"Okay," says Jake, "who wants to run down to the library and get a real movie?"
"Slasher flick," Rosa answers, and is out the door before anyone can object.
"Should we be doing this?" Amy asks, and kind of hates herself for always being the person who asks that question.
"Relax," Jake says, rolling his eyes. "We are told to watch a movie. We watch a movie. Fact that it's a different movie? Not all that important."
Amy sighs. "Look, you may not take anything seriously, but-"
"I resent that! I take a lot of things very seriously indeed."
"Oh yeah? Name some."
"To begin with, my Halloween costume. I have elected to go as Woody from Toy Story, and Charles has agreed to be my Buzz Lightyear. And therefore I have, for the past three months, been engaged in a harrowing Internet search for the best possible ten-gallon hat. Tell me that's not serious?"
"You still go trick-or-treating?" Amy asks incredulously. "I stopped years ago."
"Oh, Amy, you precious innocent. You may not have heard of that cultural touchstone known as the Halloween party, but for us youths it is a night of debauchery and costumed fun. A latter-day masked ball, if you will."
"Do you want to come, Amy?" Charles offers. "A whole bunch of us are going to be there."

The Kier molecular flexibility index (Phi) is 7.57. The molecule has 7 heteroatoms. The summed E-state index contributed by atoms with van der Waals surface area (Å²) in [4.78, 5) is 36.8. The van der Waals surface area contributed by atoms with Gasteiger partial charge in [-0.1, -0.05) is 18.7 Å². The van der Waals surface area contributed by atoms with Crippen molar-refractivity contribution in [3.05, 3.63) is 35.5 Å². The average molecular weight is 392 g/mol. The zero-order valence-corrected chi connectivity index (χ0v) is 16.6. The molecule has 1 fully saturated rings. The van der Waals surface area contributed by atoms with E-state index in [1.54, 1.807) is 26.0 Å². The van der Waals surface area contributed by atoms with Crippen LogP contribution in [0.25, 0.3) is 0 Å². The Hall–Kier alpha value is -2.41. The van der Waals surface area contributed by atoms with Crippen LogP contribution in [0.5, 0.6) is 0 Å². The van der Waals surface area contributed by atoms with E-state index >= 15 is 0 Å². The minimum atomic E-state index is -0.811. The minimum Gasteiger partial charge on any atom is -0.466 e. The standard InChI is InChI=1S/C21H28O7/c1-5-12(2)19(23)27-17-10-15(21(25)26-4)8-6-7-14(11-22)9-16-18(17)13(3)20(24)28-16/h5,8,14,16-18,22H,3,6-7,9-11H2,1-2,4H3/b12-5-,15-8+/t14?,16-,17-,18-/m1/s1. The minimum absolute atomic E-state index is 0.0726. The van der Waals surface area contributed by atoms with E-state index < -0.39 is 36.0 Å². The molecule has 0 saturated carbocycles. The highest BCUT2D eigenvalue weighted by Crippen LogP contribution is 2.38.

"Thanks, but no thanks. I'm not really a Halloween person."
"Or a party person," Jake mutters.
"Oh, shots fired!" Gina reaches over and grabs some of Charles' popcorn. "This is gonna be good."
"Anyway," Charles says, "if you change your mind, the party's at Hitchcock's house. That means he has to clean it up."
Amy nods, hoping it seems noncommittal, and is saved by Rosa's re-entrance.
"All right. I got Scream, Nightmare on Elm Street, Friday the 13th. What d'you guys think?"
That night, against her better judgement, Amy sneaks out of the house and over to Hitchcock's. She has, of course, no intention of putting on a costume, but in order to have something to say, she throws on an Oxford shirt and hangs a cardboard comma around her neck: the Oxford Comma. Which most of her peers ought to find pretty damn frightening, if their essays are any indication.
No one even looks at her, though; the door's opened by some guy she doesn't recognize, and the house is so dark and packed that she can't find anyone she knows in the swarming masses. The music's blaring, some song she knows but doesn't like, and it seems like everywhere she turns someone's grinding against someone else, or taking another shot of whatever the hell's in those bottles, or drunkenly making out in a corner.
Halloween is definitely scary, all right.
This was a bad idea. She stumbles back out the door, walks home with ringing ears and vicarious nausea.
It's not, she insists to herself, that she doesn't like to loosen up. It's that standing in that crowd of indistinguishable bodies makes her feel hollow, fills her with a longing to connect.
She's fucking terrible at being young and carefree.